We live in a world of constant change – a world where prosperity is growing and developing at different speeds. Long-term investors who understand the potential and dynamics of this development can take advantage of a host of exciting investment opportunities within the theme of financial inclusion.
The essential point is to understand the journey of development of a given country and what the citizens of the individual countries or regions will demand. The stage of development is a key parameter within financial inclusion when we seek out growth segments. Likewise, it is interesting to understand the underlying digital transformation that enables the development of financial services for a growing population group. Today, we see technology companies that have historically focused on e-commerce, for instance, make use of their technological infrastructure and data – including data about sales and customers’ payment patterns, etc. – to increasingly offer financial services to companies and consumers who currently do not have satisfactory access to the services provided by traditional banks. One example is TCS Group.
Extraordinary growth in some emerging market economies
In the western world, the economies are typically located at the top level of the hierarchy, focused on financial security, wealth management and prosperity. In our global strategy, California-based First Republic Bank, which is focused on private banking and wealth clients, is one example of a bank that has successfully specialised in this segment as the bank’s focus on individually tailored services generates high customer loyalty. In emerging markets, the growth stories within financial inclusion occur mainly at the three lowest levels. A large part of the population still does not have a bank account. For example, about 50% of the population in Latin America is outside the official banking sector, and in the Philippines, this share is 80%. Further, there is a huge need for credit among consumers as well as businesses – especially Micro-, Small and Medium-sized Enterprises (MSMEs), who have historically not been served satisfactorily by traditional banks.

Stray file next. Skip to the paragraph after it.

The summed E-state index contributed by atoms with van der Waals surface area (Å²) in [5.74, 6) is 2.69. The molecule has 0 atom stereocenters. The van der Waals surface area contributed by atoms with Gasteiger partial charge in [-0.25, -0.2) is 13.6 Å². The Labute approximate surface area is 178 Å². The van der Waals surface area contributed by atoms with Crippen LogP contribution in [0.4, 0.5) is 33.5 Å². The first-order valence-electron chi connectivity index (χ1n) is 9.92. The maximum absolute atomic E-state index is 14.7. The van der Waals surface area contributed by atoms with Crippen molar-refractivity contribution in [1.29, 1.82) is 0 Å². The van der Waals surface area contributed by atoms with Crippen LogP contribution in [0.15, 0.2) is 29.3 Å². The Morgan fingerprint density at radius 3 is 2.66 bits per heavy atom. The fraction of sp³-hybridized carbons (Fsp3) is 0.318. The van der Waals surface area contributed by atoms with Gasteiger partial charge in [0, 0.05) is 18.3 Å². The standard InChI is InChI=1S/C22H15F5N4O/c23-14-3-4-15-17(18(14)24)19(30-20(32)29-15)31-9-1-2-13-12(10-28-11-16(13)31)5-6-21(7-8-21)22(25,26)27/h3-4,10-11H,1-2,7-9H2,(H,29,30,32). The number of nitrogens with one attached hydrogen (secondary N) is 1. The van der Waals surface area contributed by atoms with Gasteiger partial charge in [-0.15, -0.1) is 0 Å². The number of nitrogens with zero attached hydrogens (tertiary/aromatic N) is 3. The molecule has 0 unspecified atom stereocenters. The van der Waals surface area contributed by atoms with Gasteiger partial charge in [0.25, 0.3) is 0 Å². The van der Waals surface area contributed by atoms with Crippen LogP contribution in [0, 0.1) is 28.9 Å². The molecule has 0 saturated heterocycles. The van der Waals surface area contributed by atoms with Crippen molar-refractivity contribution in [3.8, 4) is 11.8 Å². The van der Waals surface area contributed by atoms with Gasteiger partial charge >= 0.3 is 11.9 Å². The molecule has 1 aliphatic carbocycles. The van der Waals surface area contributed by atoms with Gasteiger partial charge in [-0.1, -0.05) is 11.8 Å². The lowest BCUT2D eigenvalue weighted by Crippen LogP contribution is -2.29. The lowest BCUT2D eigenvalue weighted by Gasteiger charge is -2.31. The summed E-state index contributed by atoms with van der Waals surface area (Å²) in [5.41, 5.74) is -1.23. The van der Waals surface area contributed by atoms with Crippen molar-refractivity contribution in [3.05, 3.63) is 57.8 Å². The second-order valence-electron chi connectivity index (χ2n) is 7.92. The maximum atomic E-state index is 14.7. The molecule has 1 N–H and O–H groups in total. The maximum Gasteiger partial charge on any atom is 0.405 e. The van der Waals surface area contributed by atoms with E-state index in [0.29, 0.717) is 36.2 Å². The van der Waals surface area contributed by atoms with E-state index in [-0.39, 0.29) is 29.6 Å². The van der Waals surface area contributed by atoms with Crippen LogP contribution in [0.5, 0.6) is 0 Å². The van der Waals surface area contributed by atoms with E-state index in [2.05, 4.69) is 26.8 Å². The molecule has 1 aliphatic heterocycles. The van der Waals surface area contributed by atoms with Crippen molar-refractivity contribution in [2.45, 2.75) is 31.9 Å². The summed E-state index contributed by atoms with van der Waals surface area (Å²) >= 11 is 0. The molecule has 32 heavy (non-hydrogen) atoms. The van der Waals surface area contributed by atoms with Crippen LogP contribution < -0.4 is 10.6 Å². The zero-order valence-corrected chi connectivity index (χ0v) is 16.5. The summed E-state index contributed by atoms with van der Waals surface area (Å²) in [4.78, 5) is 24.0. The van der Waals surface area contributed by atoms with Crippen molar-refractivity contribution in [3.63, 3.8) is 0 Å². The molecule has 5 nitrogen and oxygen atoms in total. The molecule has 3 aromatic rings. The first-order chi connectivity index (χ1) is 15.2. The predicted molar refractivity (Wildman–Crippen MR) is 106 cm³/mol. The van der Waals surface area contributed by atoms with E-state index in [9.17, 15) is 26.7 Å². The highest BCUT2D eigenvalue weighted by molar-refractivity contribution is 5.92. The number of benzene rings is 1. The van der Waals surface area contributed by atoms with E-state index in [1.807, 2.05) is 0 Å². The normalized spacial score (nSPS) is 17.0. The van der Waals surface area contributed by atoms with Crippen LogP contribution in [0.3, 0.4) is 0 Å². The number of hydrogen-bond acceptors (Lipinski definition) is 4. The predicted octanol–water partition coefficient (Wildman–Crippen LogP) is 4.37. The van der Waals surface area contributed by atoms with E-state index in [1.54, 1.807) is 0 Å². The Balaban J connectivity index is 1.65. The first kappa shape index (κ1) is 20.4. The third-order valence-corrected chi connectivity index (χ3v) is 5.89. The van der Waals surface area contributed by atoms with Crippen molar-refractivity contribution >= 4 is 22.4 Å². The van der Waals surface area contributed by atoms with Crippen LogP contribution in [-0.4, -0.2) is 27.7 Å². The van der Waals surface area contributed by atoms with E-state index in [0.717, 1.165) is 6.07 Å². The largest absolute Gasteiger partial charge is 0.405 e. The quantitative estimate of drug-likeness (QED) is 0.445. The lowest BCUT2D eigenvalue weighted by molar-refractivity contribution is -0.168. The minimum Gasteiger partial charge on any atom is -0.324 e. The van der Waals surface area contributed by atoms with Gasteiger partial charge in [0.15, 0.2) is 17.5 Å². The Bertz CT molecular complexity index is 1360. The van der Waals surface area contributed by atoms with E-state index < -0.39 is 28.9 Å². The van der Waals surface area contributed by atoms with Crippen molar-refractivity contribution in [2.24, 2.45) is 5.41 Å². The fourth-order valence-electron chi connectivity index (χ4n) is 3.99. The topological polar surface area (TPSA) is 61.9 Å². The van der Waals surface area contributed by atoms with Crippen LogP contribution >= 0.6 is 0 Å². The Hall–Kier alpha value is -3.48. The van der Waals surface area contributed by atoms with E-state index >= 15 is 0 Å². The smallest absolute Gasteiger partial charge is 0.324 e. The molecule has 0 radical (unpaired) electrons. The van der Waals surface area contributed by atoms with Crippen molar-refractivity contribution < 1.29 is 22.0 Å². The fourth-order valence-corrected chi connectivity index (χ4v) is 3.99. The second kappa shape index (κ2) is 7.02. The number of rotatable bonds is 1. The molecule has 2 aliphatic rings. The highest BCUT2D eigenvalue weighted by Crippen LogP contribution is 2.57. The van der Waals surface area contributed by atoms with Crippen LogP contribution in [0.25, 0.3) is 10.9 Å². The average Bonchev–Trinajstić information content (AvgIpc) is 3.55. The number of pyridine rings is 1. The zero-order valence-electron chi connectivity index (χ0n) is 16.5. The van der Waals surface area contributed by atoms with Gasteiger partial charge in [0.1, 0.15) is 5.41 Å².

These MSMEs represent an attractive growth opportunity as they make up a large part of the economy. In Indonesia, for example, MSMEs account for 60% of GDP and 97% of the labour force. As the financial resources of the Indonesian population grow, we can use our experience from comparable markets – India, for example, which, in our assessment, is some 10-15 years ahead of Indonesia. On that basis, we are focusing on the expansion and consolidation of the mortgage market, where we expect to see significant growth over the next 10-20 years. The ratio of mortgage loans to GDP in Indonesia is only 2% (the corresponding figure in India is 10%), and at the same time the country has a very young population, with 42% of its 261 million people aged below 25. In Indonesia, we have exposure to this theme through Bank Central Asia, which is the leading mortgage lender in Indonesia.